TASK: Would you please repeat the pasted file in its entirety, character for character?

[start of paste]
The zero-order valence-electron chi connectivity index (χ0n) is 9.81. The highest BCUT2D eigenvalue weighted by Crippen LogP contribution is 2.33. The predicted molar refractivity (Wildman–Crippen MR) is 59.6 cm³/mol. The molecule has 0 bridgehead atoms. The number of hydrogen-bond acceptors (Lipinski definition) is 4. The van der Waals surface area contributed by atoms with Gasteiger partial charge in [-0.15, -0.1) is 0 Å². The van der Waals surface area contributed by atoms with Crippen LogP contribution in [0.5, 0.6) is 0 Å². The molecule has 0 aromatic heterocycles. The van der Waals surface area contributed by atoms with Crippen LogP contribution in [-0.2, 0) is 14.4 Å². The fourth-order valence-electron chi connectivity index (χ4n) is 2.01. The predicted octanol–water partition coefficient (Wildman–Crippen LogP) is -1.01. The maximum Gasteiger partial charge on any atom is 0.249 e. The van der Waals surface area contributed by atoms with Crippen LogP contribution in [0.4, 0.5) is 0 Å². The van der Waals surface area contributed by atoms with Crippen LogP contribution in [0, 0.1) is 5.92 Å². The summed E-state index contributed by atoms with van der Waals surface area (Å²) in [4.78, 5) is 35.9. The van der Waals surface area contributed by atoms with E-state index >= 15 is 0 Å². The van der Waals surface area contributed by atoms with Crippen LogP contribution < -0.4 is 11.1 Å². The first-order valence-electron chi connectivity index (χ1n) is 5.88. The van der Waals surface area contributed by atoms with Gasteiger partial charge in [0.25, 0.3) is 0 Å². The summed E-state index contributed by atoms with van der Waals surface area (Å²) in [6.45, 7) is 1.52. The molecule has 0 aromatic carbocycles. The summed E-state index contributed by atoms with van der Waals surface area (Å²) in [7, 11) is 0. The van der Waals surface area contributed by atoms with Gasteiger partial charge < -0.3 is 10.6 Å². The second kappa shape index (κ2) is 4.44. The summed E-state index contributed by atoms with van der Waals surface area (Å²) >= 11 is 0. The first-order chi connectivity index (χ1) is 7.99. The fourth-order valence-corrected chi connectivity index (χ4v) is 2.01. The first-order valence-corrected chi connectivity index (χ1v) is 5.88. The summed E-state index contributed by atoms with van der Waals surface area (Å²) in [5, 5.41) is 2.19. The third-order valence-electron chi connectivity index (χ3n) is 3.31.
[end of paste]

The zero-order valence-electron chi connectivity index (χ0n) is 9.81. The highest BCUT2D eigenvalue weighted by Crippen LogP contribution is 2.33. The predicted molar refractivity (Wildman–Crippen MR) is 59.6 cm³/mol. The molecule has 0 bridgehead atoms. The number of hydrogen-bond acceptors (Lipinski definition) is 4. The van der Waals surface area contributed by atoms with Gasteiger partial charge in [-0.15, -0.1) is 0 Å². The van der Waals surface area contributed by atoms with Crippen LogP contribution in [0.5, 0.6) is 0 Å². The molecule has 0 aromatic heterocycles. The van der Waals surface area contributed by atoms with Crippen LogP contribution in [-0.2, 0) is 14.4 Å². The fourth-order valence-electron chi connectivity index (χ4n) is 2.01. The predicted octanol–water partition coefficient (Wildman–Crippen LogP) is -1.01. The maximum Gasteiger partial charge on any atom is 0.249 e. The van der Waals surface area contributed by atoms with Crippen LogP contribution in [0.4, 0.5) is 0 Å². The van der Waals surface area contributed by atoms with Crippen LogP contribution in [0, 0.1) is 5.92 Å². The summed E-state index contributed by atoms with van der Waals surface area (Å²) in [4.78, 5) is 35.9. The van der Waals surface area contributed by atoms with E-state index >= 15 is 0 Å². The van der Waals surface area contributed by atoms with Crippen LogP contribution < -0.4 is 11.1 Å². The first-order valence-electron chi connectivity index (χ1n) is 5.88. The van der Waals surface area contributed by atoms with Gasteiger partial charge in [0.25, 0.3) is 0 Å². The summed E-state index contributed by atoms with van der Waals surface area (Å²) in [6.45, 7) is 1.52. The molecule has 0 aromatic carbocycles. The summed E-state index contributed by atoms with van der Waals surface area (Å²) in [7, 11) is 0. The van der Waals surface area contributed by atoms with Gasteiger partial charge < -0.3 is 10.6 Å². The second kappa shape index (κ2) is 4.44. The summed E-state index contributed by atoms with van der Waals surface area (Å²) >= 11 is 0. The first-order chi connectivity index (χ1) is 7.99. The fourth-order valence-corrected chi connectivity index (χ4v) is 2.01. The first-order valence-corrected chi connectivity index (χ1v) is 5.88. The summed E-state index contributed by atoms with van der Waals surface area (Å²) in [5, 5.41) is 2.19. The third-order valence-electron chi connectivity index (χ3n) is 3.31.